'Come and Join This Happy Throng', 1915
Recruiting poster, published by His Majesty's Stationery Office, 1915.
This poster was printed in Dublin for the Irish recruiting campaign. It features a large number of Irish soldiers smiling and raising their caps in a welcome to potential new recruits. Despite initial support from both nationalist and unionist leaders, recruiting in Ireland was always problematic. Even so, over 200,000 Irishmen joined up from both the Catholic and Protestant communities, collectively suffering over 30,000 casualties by the war's end.
Recruiting in Ireland was most successful in 1914 and early 1915. But the number of casualties suffered by the 10th Irish Division in Gallipoli in 1915 badly affected Irish recruitment and, when Pope Benedict XV condemned the war in July 1915, Roman Catholics began withdrawing their support. Reports also filtered back to Ireland of Irish soldiers receiving unfair treatment from their British commanders.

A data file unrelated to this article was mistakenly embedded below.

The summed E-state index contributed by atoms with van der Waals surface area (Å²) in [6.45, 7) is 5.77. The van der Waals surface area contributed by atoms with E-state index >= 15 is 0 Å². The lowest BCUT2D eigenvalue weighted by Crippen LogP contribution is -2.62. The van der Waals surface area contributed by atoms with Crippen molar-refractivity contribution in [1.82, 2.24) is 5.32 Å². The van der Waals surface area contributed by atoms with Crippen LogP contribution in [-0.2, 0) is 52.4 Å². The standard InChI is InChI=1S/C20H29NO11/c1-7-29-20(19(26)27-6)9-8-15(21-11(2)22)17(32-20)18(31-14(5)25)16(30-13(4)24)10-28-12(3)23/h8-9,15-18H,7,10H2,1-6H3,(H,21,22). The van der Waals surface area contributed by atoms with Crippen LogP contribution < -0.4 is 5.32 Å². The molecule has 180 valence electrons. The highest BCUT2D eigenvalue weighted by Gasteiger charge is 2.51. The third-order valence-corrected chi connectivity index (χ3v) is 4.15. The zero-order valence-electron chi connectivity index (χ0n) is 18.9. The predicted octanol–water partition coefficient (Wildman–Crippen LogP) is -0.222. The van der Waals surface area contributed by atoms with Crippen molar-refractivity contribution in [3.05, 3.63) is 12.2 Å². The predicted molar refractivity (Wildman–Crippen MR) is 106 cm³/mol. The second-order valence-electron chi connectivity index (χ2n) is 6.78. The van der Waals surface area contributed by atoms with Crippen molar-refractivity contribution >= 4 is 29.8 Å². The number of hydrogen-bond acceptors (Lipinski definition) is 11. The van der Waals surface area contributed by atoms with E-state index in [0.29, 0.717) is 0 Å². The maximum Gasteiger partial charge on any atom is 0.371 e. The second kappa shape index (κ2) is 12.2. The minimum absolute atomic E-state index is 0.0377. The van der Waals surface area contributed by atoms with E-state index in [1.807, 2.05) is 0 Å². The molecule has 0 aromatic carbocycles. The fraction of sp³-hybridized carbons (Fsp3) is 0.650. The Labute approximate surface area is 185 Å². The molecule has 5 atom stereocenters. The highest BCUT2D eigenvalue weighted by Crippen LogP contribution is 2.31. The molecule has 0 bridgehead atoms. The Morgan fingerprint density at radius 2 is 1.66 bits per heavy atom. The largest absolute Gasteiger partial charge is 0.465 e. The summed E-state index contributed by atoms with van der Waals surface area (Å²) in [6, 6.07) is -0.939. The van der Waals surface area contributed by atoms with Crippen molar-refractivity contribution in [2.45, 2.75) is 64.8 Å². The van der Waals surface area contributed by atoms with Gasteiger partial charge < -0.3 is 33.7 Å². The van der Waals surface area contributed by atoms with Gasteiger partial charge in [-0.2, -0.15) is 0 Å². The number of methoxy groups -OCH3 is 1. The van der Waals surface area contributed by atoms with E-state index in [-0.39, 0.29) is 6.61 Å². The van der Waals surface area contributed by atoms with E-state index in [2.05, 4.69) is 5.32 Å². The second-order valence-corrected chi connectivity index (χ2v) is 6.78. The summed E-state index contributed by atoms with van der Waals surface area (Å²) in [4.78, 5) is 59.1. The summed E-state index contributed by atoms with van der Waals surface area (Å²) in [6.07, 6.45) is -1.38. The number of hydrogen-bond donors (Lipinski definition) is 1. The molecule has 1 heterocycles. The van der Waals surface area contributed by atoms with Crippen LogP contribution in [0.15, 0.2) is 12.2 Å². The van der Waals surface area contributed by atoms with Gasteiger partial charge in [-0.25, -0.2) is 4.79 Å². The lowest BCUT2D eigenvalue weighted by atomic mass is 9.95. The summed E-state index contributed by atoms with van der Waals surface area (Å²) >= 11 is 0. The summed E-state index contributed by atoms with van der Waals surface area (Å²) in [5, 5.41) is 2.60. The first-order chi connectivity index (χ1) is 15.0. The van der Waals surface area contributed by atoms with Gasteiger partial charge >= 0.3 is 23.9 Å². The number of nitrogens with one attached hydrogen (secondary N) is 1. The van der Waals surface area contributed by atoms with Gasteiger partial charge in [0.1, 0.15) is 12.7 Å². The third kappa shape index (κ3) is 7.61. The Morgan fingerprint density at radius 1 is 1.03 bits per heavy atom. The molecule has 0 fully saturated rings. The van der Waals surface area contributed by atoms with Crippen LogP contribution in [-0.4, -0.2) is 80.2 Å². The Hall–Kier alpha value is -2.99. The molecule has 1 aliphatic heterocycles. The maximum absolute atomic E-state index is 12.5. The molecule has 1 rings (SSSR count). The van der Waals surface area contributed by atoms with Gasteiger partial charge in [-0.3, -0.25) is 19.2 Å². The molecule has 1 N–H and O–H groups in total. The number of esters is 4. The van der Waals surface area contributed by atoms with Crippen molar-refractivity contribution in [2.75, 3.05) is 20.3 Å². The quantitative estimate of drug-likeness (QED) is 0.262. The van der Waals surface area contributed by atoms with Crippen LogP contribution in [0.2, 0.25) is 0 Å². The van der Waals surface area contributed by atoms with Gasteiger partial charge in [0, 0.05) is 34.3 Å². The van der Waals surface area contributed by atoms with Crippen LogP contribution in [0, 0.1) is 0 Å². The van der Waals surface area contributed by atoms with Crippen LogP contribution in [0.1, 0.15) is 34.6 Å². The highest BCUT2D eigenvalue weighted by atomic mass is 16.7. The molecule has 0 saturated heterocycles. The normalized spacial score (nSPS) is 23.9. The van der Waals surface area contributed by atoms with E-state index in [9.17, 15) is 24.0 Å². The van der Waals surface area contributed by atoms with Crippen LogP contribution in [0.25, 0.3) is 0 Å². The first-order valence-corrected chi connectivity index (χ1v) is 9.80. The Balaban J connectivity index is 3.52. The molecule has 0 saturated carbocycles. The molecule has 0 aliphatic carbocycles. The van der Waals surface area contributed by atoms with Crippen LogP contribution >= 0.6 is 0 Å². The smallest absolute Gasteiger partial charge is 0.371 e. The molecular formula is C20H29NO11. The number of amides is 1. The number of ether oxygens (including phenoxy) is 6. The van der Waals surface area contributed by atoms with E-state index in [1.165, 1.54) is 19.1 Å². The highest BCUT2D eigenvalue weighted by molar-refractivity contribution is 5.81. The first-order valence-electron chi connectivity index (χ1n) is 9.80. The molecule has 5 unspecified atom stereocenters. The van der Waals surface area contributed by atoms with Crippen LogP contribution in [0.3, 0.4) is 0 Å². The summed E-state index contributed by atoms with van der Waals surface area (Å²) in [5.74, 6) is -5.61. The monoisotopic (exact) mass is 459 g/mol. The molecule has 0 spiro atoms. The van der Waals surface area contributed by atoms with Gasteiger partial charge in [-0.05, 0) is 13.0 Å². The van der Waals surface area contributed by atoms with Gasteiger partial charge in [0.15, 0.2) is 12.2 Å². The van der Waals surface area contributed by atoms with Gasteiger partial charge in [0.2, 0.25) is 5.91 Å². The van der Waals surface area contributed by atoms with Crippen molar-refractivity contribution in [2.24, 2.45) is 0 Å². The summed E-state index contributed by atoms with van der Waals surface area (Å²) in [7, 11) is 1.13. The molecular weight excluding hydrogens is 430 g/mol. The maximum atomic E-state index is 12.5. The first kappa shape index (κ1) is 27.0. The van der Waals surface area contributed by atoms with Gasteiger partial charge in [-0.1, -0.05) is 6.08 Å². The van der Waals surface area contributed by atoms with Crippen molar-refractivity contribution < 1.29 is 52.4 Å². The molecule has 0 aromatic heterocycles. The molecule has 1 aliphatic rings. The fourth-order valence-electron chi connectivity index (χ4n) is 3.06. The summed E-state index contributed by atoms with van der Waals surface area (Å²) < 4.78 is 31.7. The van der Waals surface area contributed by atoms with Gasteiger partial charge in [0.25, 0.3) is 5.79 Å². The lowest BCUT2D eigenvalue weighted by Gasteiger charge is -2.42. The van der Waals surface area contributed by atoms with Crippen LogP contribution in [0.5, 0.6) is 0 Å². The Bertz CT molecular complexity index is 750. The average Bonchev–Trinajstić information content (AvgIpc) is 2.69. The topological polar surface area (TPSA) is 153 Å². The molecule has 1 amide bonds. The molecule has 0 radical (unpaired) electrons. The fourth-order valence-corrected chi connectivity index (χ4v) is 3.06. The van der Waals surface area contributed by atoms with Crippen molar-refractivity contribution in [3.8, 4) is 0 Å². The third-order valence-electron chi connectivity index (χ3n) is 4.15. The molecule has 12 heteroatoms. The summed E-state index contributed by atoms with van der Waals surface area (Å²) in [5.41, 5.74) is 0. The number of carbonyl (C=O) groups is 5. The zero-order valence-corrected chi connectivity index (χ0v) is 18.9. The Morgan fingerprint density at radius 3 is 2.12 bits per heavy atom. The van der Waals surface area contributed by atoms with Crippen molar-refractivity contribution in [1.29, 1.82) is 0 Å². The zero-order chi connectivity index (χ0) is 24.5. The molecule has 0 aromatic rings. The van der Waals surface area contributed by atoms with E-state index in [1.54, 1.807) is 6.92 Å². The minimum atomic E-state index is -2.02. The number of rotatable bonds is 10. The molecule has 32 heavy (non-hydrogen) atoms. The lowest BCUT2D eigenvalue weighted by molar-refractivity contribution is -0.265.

By the middle of 1915 recruiting was no longer providing enough volunteers from across the whole United Kingdom. The Military Service Act 1916 introduced conscription for England, Scotland, and Wales, but Ireland was exempt because of the declining support for the war effort there. The ongoing debate over Home Rule and the religious and geographic divisions within Ireland also lingered in the background, eventually leading to the Easter Rising of April 1916. Prior to the Rising these differences were largely overlooked, but that event shook and re-shaped Ireland and its relationship with the United Kingdom forever.
NAM Accession Number
National Army Museum, Study collection